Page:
We’ll keep the cat in Catford

The smart new money hasn’t poured in yet, but that makes this London borough affordable and practical

I felt a frisson of excitement on spotting my first hipster in Catford. He had it all. The beard, the hair and far-too-short trousers, exposing a pair of sockless ankles. Might the prediction made by that estate agent, more than a decade ago, finally have come true? Was Catford on its way up at last? A couple of years have passed and I’m sorry to say that there’s still little sign of gentrification hitting my beloved Catford. As someone lucky enough to own a property, I’m shameless in my desire to enjoy the benefits that gentrification brings. Better pubs, more restaurants, the illusion of getting a bit richer as my flat soars in value. But if you’re seeking somewhere affordable to live, my loss is your gain.

Catford is cheap by London standards. According to Zoopla, the average price for a flat was £304,000 over the past six months. That’s far below the London average of £502,000 and also less than in nearby areas such as Forest Hill or Crystal Palace. And it has great transport links. There’s no Tube, but we’ve got two rail stations, right next to each other. Central London is just 25 minutes away.

The downside is that there’s no shopping to speak of. Catford’s high street (its official name appears to be the South Circular Road) offers a KFC, a Greggs, banks and newsagents, and little else. There’s a small Tesco, hidden away in the grottiest concrete shopping arcade you’ve ever seen, a Lidl and, if you don’t mind walking halfway to Lewisham, an Aldi. You’re not going to starve, but don’t expect to find a Waitrose, or even an M&S. And this isn’t a place to go browsing. Shopping in Catford is entirely functional.

The food and drink situation is more uplifting. We recently got a nice new pub, the Catford Constitutional Club, decorated inside with bunting so that having a drink feels like attending a traditional English street party. The owners specialise in taking disused buildings and turning them into trendy pubs while keeping the original name. Hence, there’s a pub called the Job Centre in Deptford, and you can go drinking in the Eltham GPO, a former Royal Mail sorting office. The Catford venue was originally Catford Conservative Club, but the pub’s managers felt the name needed modification to attract the punters.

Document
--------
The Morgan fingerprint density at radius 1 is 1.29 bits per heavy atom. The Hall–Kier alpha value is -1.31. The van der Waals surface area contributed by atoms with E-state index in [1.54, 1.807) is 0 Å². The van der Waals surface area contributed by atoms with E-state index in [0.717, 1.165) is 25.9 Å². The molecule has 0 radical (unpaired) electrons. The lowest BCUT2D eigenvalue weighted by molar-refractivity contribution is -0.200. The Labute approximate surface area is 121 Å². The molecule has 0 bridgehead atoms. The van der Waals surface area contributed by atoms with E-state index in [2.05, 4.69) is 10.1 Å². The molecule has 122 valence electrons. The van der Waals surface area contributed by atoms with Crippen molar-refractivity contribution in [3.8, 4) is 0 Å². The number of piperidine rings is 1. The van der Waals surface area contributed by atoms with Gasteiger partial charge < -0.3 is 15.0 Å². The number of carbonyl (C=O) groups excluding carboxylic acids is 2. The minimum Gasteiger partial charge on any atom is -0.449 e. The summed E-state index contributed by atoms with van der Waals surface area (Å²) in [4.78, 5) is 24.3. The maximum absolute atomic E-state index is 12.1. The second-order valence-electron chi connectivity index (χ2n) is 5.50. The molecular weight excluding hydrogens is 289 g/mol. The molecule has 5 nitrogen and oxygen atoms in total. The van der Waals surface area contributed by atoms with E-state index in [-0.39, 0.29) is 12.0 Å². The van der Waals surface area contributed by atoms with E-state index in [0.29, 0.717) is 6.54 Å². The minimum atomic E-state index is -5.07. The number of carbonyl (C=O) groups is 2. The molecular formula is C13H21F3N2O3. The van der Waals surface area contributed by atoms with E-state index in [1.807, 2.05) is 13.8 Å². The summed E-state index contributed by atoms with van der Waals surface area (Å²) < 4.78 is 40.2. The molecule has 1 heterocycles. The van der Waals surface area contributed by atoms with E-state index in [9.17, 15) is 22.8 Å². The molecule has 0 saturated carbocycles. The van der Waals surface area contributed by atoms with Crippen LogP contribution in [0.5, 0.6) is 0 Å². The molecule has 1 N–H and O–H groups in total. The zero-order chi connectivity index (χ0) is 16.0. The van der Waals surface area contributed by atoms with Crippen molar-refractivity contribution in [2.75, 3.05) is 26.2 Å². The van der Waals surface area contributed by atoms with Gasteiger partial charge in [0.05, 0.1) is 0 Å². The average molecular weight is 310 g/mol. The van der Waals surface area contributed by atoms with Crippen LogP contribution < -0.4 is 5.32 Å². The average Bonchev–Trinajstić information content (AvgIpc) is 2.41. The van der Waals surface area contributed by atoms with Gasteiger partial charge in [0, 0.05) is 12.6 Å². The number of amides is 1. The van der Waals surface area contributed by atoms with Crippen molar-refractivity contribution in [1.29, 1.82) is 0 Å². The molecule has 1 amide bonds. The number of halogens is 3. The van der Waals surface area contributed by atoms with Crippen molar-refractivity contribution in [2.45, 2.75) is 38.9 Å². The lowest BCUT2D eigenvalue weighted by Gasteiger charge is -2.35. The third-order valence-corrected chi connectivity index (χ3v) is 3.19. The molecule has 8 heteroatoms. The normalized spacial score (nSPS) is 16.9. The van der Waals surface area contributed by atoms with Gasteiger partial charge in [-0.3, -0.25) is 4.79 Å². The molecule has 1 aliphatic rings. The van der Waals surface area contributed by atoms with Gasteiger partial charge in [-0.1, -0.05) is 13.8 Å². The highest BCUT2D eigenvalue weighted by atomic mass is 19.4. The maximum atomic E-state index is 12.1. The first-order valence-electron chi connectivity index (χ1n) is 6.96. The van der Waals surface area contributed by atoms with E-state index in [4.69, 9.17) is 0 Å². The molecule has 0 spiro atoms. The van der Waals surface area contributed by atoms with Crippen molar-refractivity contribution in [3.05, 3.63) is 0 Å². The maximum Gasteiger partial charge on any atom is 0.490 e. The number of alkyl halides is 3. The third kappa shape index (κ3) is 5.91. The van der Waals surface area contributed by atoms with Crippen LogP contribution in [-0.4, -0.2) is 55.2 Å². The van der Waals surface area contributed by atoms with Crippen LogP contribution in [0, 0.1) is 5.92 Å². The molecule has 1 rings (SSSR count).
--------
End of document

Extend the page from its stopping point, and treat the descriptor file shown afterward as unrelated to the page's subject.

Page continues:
There’s a variety of restaurants, including Sapporo Ichiban, a fantastic Japanese place which I can’t recommend enough. We also have the Eastern Queen for fans of Chinese food, and Saigon Foods, a Vietnamese café.

It doesn’t compare to the range of culinary delights available in somewhere like Crystal Palace, where gentrification is in full effect. But Crystal Palace is only 20 minutes away on the bus. And the great thing about Catford is that these restaurants, along with the Chinese supermarket and the numerous African-Caribbean cafés selling jerk chicken, aren’t here in a bid to part rich young things from their money. They’re here because Catford is a truly diverse place, where people from different backgrounds and walks of life live cheek by jowl.

Catford has escaped gentrification but it has changed. A new private estate near the stations is called, ridiculously, Catford Green. The properties have been snapped up even though a two-bed apartment will set you back £500,000.

Lewisham Council has launched a consultation on what to do about the dark and grimy shopping arcade. In a laudable display of local pride, Catford residents have forced the council to promise that no harm will come to our most famous landmark, a giant fibreglass black and white cat which sits above the arcade’s main entrance.

The opening of a Costa Coffee caused some excitement a few years ago. We now have two. There’s also something called Kaspa’s, which appears to be a trendy ice-cream parlour. OK, I know this is small beer compared to what’s on offer in a properly smart part of London. But it’s something. Maybe Catford is, very slowly, almost imperceptibly, on its way up after all?

In the meantime, it’s cheap and perfectly pleasant. I always feel safe here. We don’t hear sirens that often, and we don’t get a lot of shootings or stabbings. I’m glad I bought here, where buying was actually an option, rather than paying a landlord stupid money to rent in one of those smarter postcodes.


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